Susan Napolean said upon Eric Rothenbuhler’s first campus visit to Webster University, she had a good gut feeling about him. Webster made the formal announcement of Rothenbuhler’s new position as dean of the School of Communications (SOC) on June 25. Soon after, Napolean, SOC coordinator, sent him an email.
“I said, ‘Welcome. I’m excited. I’m looking forward to meeting with you. I don’t want to override your joy and excitement but I’m ready to do business when you are.’ Then he wrote back and said, ‘I’m ready.’ And that was day one,” Napolean said.
Rothenbuhler is the former associate dean at Ohio University’s Scripps School of Communication in Athens, Ohio. He was one of four candidates for the position of SOC dean after Debra Carpenter decided to step down from the position to pursue teaching.
In his first month as dean, Rothenbuhler has met with members of faculty and staff one-on-one.
“It’s giving me a chance to let me know what I need to know in my first month here whether that points of pride or issue of concern. And I’m also asking everyone to give me some advice,” Rothenbuhler said. “What are some of the big issues facing the school? What are some of the interesting opportunities facing the school? What do they think I should focus on first?”
Napolean said Rothenbuhler knows he will ask questions throughout the year to become better acclimated to Webster and the SOC.
“And that tells me a lot about him,” Napolean said. “He wants to do a lot of assessment so he can figure out what we’ve been doing up to this point and where we all want to go collectively.”
A consistent concern from faculty and staff, Rothenbuhler said, is the renovation of Sverdrup Hall. He added, personal meetings with faculty and staff (and meetings with students in the future) will allow the SOC to build a vision for its future.
“You only get a chance to remodel a building every 40 or 60 years. It’s a rare opportunity. We have to get it right,” Rothenbuhler said. “So, we need to spend some time on that and build a vision for the future of communication, a future of the school. Then we design a remodel of the building to serve that vision.”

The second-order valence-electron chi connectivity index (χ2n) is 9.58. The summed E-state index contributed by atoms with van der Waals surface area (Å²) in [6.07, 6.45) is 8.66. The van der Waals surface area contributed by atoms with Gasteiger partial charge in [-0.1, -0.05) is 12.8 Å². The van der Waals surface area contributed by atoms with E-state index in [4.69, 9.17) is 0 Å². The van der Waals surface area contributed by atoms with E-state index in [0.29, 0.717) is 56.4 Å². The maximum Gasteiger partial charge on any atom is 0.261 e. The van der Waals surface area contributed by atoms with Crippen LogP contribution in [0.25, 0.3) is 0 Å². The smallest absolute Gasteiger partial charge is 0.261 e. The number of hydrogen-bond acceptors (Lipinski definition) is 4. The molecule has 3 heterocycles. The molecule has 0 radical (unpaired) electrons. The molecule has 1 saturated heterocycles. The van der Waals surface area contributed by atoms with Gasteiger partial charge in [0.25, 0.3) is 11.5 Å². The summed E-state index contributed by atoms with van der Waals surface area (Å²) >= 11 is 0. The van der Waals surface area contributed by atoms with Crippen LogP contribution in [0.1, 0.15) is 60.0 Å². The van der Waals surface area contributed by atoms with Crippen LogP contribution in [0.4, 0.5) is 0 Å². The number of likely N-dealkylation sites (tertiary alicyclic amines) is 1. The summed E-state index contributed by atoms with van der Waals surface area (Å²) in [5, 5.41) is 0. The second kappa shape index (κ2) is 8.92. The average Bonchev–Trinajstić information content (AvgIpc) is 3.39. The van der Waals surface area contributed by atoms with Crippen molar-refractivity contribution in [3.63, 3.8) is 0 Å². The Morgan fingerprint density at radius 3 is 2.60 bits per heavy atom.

Rothenbuhler’s first campus visit was on Apr. 17. An issue he first identified was the lack of collaboration between majors in the SOC. In a question and answer session with students on that same day, Rothenbuhler said: “When did radio stations start hiring graphic designers? When the web came. All the media today is integrated. Once it’s all digital, the difference between them starts to shrink.”
He restated this idea and said a goal of his is to bring SOC faculty and students together to collaborate on multimedia.
“Once things are on the Internet, the differences between radio, TV, newspapers, film — it all shrinks. That doesn’t mean there are cultural conventions, organizational differences and business model differences,” Rothenbuhler said. “There are differences between these industries, but the technological differences have shrunk and that needs to be reflected in our education. Students need to be prepared for multimedia, cross media and a future that’s wide open to whatever the future media are.”
Rothenbuhler has also made efforts toward a collaboration between the SOC and Zhejiang University in Hangzhou, China.
Rothenbuhler worked with Zhejiang while at Scripps College to further enhance exchange programs. Scott Titsworth, interim dean of Scripps College, said Rothenbuhler’s primary role was to analyze and develop the relationship between Scripps College and Zhejiang University. The exchange program between Scripps College and Zhejiang, Titsworth said, is centered on the faculty.
Titsworth said before Rothenbuhler left Scripps College, Rothenbuhler worked to extend the exchange program to graduates and undergraduates.
Now, Rothenbuhler wants to bring the same opportunity to Webster students and faculty.
“This can internationalize the domestic experience,” Rothenbuhler said.
Rothenbuhler said he also plans to have monthly meetings with students, like Carpenter did. There are no set dates for these meetings yet.